The argument about the legality and ethics of filesharing, in my opinion, is like arguing about whether to take a couple bucks out of a dead man's wallet.

Big dinosaur dies, small scene lives. Fair trade.
That's about right.
posted by Jon-o at 9:48 AM on June 17, 2005

It's good to read Glenn, again.

Agrred. I was just thinking of twas this week but couldn't remember the name of the site. Also, I assumed he'd committed suicide by now. I don't know why. Just figured it was the logical conclusion (not because I think he's that dedicated of a Big Country fan or anything).
posted by yerfatma at 11:25 AM on June 17, 2005

Gfrobe: That's because of how the major labels do business, not because of how the market works. Instead of working on establishing an artist and developing an audience, they try to manufacture "big launches" and bullshit promos WHICH COST THE ARTIST MONEY (see, once again, recoupables). And a major label starts to make a profit at about 10k sold (for that album), and an artist starts to make a return at 30k (it's because records that do make a profit are expected to make up for the bombs that artists only get renewed at about 25-30k). Idlewild could do 10k on a modest launch of less than 5k in promos, which would actually mean MORE MONEY for the record label. With media increasingly globalized, there's absolutely no reason not to have global launches. Christ, even the MPAA is figuring that out.
And while you'd be livid about having your album out before you could promote, you'd be an idiot. Are you annoyed that your album is released in California at the same time as NY, even though a bus tour isn't gonna hit both of them in one trip unless you're playing a Skynard-esque 122 night jaunt? A savvy record label can even wax and wane your exposure, so that while the album has been out and developing buzz, they can give it a bigger push once you get close to touring. That's what PR campaigns are for.
You might have an argument if you didn't want your album coming out in China at the same time, as coordinating that level of media takes, well, a major label, but honestly, that's what majors are fucking for, man. And if they don't realize it, they'll shuffle off that mortal coil.
posted by klangklangston at 1:55 PM on June 17, 2005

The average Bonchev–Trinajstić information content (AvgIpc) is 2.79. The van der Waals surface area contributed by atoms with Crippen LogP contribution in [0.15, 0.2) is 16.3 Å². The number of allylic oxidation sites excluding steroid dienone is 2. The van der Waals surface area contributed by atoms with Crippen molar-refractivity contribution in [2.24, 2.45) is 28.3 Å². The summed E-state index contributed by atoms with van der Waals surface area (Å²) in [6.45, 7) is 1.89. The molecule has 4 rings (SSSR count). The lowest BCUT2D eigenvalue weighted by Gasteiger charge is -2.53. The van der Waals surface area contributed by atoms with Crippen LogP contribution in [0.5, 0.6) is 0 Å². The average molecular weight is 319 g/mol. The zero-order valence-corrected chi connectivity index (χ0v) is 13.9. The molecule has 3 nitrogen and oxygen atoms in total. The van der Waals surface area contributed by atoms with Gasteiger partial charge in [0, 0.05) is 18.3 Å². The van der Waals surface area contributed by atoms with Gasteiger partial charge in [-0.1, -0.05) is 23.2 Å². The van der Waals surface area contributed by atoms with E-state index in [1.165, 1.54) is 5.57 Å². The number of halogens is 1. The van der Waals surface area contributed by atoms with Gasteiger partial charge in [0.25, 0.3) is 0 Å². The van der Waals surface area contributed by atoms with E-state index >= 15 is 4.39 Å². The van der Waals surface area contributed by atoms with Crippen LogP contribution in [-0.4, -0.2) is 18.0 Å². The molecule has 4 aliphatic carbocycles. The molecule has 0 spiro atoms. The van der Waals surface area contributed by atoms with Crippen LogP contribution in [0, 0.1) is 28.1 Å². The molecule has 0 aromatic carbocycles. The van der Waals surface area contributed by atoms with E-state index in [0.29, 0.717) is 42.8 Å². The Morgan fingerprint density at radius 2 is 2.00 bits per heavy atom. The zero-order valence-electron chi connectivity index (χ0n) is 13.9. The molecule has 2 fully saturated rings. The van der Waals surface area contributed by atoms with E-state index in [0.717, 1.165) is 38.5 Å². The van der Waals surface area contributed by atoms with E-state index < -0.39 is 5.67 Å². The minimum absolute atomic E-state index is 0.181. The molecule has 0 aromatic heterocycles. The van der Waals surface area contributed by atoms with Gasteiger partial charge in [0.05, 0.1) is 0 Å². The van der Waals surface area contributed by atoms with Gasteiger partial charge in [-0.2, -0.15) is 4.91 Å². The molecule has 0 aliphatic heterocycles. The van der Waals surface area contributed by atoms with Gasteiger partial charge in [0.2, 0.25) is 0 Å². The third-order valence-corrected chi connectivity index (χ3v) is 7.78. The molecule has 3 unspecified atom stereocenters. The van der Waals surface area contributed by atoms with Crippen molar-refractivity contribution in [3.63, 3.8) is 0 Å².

Klang, here are the worldwide release dates for the Idlewild album, the band you are using as an example. As you can see, the dates are staggered. Are you saying the band was not part of the decision to stagger the release dates? Are you saying they would have benefited more from a simultaneous worldwide release date ? Of course not. The dates are staggered because the band and the label understand how the markets work. They will sell more CDs this way.

Do you know when most artists appear on TV programmes like Leno and Letterman or Jonathan Ross or Jools Holland in the UK? Or major radio programs? When they have a new album coming out. Reviews are timed to coincide with the release date. Deals are struck with retailers to make sure the album is prominently racked. Artists go on tour, etc. All of these things are timed to happen at the same time so you have as much impact as possible.

Now try generating that same interest from radio, press, retail, etc. when the album has already been out for months but has been dormant because there hasn't been any promotion from the band.

No, I wouldn't stagger release dates between NY and California because there is national media, TV shows, music mags, etc. But artists still cross the country doing local promotion, radio visits, etc. because they know that being in the market to support a new release is important. And it's the same in other major territories around the world. To say that media is now "globalized" to the point where you can hit the whole world at once is just plain wrong.
posted by gfrobe at 3:04 PM on June 17, 2005

And promo tours are not recoupable.
posted by gfrobe at 3:08 PM on June 17, 2005

A CD costs me 30 AUD, a DVD movie costs me 15 AUD...

There's something fundamentally wrong there.
posted by Jerub at 10:11 PM on June 19, 2005